Updated from 3:57 p.m. EDTMicrosoft ( MSFT) and RealNetworks ( RNWK) announced a $761 million deal Tuesday to settle their antitrust case and create a new partnership to distribute Real's music and digital-game services through the MSN network. Real's shares soared 35% before the market opened, on reports that the companies were near a settlement of Real's 2003 antitrust suit. Shares of Real were recently trading up $1.91 at $7.65, while shares of Microsoft shed 9 cents to $24.37. The new partnership gives Real a broader audience for its Rhapsody subscription music service and fills out Microsoft's music offerings. It teams the two former rivals against Apple ( APPL), the leader in the online music space with its popular iTunes music service and iPod music player. But at the same time, Microsoft and Real will continue to offer competing online music players. "Two players like this banding together -- that definitely represents a challenge" against Apple, says Michael McGuire, research director in Gartner's media group. "It's interesting to see the stated level of integration they're going to work toward." But even together, Microsoft and Real still face the challenge of convincing consumers to pay a monthly fee for access to music instead of downloading and keeping it forever, the preferred method of getting digital music today. "Maybe two teams working on this can come up with some compelling scenarios that they can present to consumers to make the subscription model more exciting to more people," McGuire says. Under the agreement, Microsoft will pay Real a $460 million up-front cash payment to resolve all damages claims and give Real expanded access and long-term licenses to a wide range of Windows Media and securities technologies. Under separate music and games agreements, Microsoft is scheduled to pay Real an additional $301 million in cash and provide services for 18 months in support of Real's product development, distribution and promotional activities.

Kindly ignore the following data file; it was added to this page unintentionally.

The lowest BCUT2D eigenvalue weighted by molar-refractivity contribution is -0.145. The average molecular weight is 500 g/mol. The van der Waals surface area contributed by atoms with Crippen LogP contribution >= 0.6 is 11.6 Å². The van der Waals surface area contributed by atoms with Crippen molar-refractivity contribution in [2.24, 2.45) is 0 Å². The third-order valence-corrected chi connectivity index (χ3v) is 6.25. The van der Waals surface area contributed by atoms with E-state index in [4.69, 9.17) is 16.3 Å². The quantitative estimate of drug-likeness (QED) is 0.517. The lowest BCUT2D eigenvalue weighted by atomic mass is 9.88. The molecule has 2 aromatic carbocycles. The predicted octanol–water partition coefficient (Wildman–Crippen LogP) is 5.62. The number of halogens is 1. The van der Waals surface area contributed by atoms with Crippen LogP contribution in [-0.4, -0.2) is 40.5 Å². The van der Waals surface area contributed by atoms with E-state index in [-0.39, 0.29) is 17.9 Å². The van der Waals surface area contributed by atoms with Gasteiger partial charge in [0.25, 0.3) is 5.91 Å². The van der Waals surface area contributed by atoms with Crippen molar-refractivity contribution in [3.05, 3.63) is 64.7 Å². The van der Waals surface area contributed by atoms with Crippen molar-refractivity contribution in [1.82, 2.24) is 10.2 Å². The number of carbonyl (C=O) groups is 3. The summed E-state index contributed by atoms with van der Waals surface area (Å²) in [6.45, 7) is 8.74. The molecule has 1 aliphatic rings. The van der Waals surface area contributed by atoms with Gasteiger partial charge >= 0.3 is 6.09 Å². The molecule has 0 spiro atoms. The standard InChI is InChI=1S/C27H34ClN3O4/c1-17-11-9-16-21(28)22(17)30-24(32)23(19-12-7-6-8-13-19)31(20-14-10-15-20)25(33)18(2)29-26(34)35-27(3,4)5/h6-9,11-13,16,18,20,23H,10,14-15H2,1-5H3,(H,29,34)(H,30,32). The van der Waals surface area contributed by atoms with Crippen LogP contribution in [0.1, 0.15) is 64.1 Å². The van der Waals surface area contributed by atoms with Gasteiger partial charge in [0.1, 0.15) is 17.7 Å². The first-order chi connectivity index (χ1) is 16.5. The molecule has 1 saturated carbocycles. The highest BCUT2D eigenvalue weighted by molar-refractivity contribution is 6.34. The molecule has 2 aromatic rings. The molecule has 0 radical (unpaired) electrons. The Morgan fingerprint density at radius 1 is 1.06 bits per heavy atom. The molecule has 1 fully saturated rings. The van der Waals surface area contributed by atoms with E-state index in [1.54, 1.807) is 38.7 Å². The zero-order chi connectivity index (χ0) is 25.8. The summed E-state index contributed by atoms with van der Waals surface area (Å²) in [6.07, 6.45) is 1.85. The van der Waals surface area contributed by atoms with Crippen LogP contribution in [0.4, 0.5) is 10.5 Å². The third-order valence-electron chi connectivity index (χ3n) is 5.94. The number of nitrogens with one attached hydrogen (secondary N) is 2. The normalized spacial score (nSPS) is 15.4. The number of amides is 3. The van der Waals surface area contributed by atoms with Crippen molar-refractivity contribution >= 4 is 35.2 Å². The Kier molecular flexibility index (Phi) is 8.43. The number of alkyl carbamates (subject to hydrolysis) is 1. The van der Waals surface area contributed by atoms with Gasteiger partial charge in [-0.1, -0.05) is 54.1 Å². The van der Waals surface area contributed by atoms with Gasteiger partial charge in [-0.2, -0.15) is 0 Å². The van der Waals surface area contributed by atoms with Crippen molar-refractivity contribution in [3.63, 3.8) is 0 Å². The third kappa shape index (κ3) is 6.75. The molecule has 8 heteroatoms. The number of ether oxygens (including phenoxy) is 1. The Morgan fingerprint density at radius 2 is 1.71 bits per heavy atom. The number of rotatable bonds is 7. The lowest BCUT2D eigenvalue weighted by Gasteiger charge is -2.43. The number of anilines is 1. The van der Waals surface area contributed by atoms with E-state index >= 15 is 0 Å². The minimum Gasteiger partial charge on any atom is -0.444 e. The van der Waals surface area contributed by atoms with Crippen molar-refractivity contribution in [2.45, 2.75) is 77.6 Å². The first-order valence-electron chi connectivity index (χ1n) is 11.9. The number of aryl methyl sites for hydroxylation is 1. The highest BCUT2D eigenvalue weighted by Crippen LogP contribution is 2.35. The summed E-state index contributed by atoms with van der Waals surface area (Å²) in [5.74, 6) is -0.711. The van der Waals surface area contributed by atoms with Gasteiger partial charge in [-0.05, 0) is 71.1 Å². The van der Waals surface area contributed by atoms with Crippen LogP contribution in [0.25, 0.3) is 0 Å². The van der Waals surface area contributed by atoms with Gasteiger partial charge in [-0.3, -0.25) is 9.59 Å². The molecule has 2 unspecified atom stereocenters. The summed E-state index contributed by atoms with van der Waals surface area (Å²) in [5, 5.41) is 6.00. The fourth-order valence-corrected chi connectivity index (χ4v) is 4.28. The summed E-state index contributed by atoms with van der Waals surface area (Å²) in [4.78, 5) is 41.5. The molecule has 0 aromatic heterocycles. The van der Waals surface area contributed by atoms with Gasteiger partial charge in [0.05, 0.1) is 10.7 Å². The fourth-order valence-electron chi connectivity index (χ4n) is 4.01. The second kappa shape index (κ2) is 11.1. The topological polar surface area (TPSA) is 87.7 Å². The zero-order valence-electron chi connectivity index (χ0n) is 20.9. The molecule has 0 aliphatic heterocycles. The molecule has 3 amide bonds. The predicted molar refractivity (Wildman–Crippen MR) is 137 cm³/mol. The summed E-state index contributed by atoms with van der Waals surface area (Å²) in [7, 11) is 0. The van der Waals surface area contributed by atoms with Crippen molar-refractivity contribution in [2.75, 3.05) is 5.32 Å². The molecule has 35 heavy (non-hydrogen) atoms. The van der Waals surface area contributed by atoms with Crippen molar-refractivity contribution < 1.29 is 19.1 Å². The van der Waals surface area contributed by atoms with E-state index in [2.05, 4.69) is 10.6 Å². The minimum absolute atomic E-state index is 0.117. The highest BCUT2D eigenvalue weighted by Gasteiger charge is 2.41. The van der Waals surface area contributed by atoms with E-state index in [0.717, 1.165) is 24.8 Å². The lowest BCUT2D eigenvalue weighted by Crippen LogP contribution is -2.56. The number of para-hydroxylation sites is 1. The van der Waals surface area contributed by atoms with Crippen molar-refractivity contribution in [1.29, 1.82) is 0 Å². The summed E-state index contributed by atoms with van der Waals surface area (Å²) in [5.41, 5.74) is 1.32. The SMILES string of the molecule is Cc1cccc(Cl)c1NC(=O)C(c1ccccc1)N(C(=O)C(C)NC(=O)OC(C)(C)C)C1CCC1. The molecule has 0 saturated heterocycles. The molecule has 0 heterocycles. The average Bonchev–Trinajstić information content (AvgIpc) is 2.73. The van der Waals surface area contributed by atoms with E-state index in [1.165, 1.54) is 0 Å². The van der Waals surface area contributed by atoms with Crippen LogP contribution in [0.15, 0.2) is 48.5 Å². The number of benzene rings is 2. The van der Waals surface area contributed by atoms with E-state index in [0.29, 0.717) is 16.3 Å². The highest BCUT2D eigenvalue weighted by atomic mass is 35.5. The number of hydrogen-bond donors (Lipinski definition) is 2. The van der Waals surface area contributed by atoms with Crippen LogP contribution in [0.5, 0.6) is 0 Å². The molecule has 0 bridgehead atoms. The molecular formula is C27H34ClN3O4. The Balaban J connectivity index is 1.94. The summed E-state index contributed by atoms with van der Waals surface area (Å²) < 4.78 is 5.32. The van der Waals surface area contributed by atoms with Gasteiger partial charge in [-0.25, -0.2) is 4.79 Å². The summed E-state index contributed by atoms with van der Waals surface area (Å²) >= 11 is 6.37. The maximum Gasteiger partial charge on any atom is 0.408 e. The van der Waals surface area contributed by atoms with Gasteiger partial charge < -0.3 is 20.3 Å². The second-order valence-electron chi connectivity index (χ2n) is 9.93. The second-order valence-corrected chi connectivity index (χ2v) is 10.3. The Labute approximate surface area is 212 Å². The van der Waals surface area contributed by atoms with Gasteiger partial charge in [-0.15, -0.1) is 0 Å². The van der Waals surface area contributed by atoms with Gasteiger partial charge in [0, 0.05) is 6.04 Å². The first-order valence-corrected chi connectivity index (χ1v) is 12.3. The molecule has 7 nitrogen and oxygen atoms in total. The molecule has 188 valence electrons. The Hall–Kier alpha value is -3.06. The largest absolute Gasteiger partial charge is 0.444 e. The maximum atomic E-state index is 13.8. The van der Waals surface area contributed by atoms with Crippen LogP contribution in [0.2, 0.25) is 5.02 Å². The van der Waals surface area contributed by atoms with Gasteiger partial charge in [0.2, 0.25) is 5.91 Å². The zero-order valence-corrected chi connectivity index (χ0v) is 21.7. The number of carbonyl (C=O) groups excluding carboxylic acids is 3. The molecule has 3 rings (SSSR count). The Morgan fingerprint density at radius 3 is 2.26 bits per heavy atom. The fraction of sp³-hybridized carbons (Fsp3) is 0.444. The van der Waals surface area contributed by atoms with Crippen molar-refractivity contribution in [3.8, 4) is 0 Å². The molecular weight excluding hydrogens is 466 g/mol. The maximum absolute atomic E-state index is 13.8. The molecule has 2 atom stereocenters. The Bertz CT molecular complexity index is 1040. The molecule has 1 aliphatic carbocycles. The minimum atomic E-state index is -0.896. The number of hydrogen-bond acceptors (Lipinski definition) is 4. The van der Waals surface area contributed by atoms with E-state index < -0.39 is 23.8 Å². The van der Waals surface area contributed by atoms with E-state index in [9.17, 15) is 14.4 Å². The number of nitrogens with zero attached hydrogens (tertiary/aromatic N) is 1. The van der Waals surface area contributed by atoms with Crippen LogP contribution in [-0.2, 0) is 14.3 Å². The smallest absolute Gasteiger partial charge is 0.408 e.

Microsoft will promote Real's Rhapsody service on MSN Web sites and offer RealNetworks' digital games through MSN Games and Xbox Live Arcade for Xbox 360. Microsoft will earn credits toward the $301 million for subscribers that MSN delivers to Real.
Real's' suit piggybacked a similar antitrust in the European Union, which has required Microsoft to sell versions of its Windows OS without its media player. Microsoft is appealing the EU ruling, which could take years to resolve. Whether a settlement with Real will affect the EU case remains unclear. "The people in governments will make up their own minds," says Microsoft's General Counsel Brad Smith.
Real offers unlimited access to more than 1 million songs, and CD-burning and transfer to 100 devices for a fixed monthly fee, but it also recently launched a free service that lets users listen to up to 25 songs per month. The company also sells music downloads at a cost of 89 cents per song and $8.99 for most albums. Apple's iTunes music store -- the only music store that works with the company's wildly successful iPod music players -- sells downloads for 99 cents a month. Apple has traded barbs with Real over whether consumers want to buy music downloads or a subscription to listen to songs. Over time, Glaser and Gates maintain, consumers ultimately will prefer an open system vs. Apple's proprietary technology. "These are early days in not just digital music but in the digital-entertainment space," Gates said. Senior writer Jonathan Berr contributed to this report.